Friday, September 09, 2011

façade: Margo Martindale

Now is the time to praise Margo Martindale, an actress who goes down easy, like a soft, soothing bourbon.

One of the more reassuring presences in modern films, Martindale first took my attention with an early role, her supporting turn as Birdy in Robert Benton's "Nobody's Fool" (1994), and perhaps was most memorable ten years later as Hilary Swank's crude, cruel "white trash" momma, perfectly named Earline, in Clint Eastwood's wrenching "Million Dollar Baby" (2004).

Most recently, she's shined as John C. Reilly's mother in "Walk Hard: The Dewey Cox Story," in a brief bits in Tamara Jenkins' "The Savages" and Tom McCarthy's "Win Win" and as Minnie Driver and Eddie Izzard's strange, game neighbor on the superior FX series, "The Riches."

But her long-coming breakthrough role, also on TV, is as the irrepressible Mags Bennett on Timothy Olyphant's "Justified," for which she's been Emmy-nominated, and this season, Martindale shows up opposite Patrick Wilson on ABC's "A Gifted Man."

But her most satisfying turn came as Carol, an American tourist, in "14ème Arrondissement," Alexander Payne's wry segment for the omnibus French film, "Paris, je t'aime" (2006), speaking fractured French with her familiar drawl. (She was born in Jacksonville, Texas.)

That's a scene from the film above.

Other roles include "Days of Thunder," "Practical Magic," "The Hours" and "The Human Stain," all with Nicole Kidman; "Lorenzo's Oil," "The Firm," "Twlight,"
"Earthly Possessions" and "Dead Man Walking," all with Susan Sarandon; and the recent "Feast of Love," "Rails and Ties," and "Stop-Loss," in which she simply contributes her mellow intonations in a voiceover.

On stage, Martindale orginated the part of Turvy (aka, "the Dolly Parton role") in "Steel Magnolias," was showcased in the remarkable one-woman show, "Always ... Patsy Cline" (playing a diehard Cline fane) and soared as Big Momma opposite Ned Beatty's Big Daddy in the recent revival of "Cat on the Hot Tin Roof," for which she was nominated for a Tony.

Huzzah!

8 comments:

John Kaiser said...

You missed two of her best roles, as the Bible thumping Constance Potter in Sidney Lumet's "Critical Care" and the records clerk, Camilla, on "Dexter" who on her death bed just wanted the best piece of Key-Lime Pie that Dexter could find her. Great actress who always leaves a great impression.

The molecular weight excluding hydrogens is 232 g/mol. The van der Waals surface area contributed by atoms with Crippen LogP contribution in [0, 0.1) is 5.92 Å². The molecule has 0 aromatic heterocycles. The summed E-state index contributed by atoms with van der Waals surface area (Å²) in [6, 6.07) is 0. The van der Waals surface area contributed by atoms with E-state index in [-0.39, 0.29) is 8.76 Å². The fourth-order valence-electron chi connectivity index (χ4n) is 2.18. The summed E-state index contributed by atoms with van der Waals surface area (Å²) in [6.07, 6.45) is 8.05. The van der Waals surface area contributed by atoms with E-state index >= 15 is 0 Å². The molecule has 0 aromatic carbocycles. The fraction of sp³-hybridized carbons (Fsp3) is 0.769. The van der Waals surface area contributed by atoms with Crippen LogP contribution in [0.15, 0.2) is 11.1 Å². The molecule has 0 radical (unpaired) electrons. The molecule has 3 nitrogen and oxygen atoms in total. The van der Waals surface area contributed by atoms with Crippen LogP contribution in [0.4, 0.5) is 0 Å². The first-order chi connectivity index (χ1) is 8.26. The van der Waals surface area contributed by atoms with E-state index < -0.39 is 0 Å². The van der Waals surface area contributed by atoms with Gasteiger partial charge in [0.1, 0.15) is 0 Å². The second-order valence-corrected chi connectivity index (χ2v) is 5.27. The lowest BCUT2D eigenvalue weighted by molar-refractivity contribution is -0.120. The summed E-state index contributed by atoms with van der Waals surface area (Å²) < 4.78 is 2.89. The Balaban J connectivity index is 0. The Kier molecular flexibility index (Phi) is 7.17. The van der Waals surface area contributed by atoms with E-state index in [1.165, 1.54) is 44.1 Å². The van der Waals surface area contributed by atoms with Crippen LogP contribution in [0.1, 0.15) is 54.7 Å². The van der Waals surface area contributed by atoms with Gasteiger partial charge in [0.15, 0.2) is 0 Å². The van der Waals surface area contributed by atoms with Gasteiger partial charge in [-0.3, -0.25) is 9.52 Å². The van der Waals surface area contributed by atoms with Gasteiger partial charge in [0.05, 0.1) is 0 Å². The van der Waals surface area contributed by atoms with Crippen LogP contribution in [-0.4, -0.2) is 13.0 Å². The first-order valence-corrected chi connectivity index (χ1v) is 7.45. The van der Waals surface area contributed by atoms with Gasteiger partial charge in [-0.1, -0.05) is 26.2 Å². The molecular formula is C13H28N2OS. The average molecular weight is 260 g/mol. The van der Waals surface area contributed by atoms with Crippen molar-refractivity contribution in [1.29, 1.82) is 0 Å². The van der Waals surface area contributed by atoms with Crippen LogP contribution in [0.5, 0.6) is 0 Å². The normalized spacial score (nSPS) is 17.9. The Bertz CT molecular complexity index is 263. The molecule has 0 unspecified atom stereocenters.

Jesse said...

Martindale is always a standout, no matter how small the role. Looking over her resume, one can't help but wonder if Robert Benton considers her his good luck charm, kinda like she's Hector Elizondo to his Gary Marshall.

cjKennedy said...

Yes! 14ème Arrondissement. When it first started, I though "OK, here we go making fun of another tourist from somewhere between NY and LA," but like all the other little gems in Paris, je t'aime it turned our expectations on their head ending up sweet and charming. Ms. Martindale was a key to the whole thing.

Daryl Chin said...

Margo Martindale really is a treasure, and she just won an Emmy for her role in the series JUSTIFIED, so i hope that's an indication she's getting noticed in the industry for her consistent work.

John Kaiser said...

And the winner for Best Supporting Actress in a Drama series is, Margo Martindale for "Justified". Will have to be sure to rent the first season soon.

DebbieB said...

Martindale is marvelous--her voice, face, and physical presence draw you in, and her skillful acting keeps you hooked. Like the awesome Dana Ivey, just seeing Margo Martindale's name in the credits gives me hope for whatever film I'm seeing.

DebbieB said...

Margo Martindale is wonderful. I love her voice, her face, and her attitude. Her name in the credits gives me hope, as she tends (like Dana Ivey) to have small parts in really good movies. And even if the movie isn't so good, at least you can be sure her part will be worth your time.

jbryant said...

I'm originally from Kentucky, and it's killing me that I haven't seen even one episode of JUSTIFIED, one of the few TV series ever to be set in the state. Will probably blind-buy Season 1 at some point, and take it from there.

My former boss knew Margo during her 4-year stint at the Actors Theatre of Louisville (Kathy Bates was there at the time, too). I guess I first noticed her in NOBODY'S FOOL, and just loved her.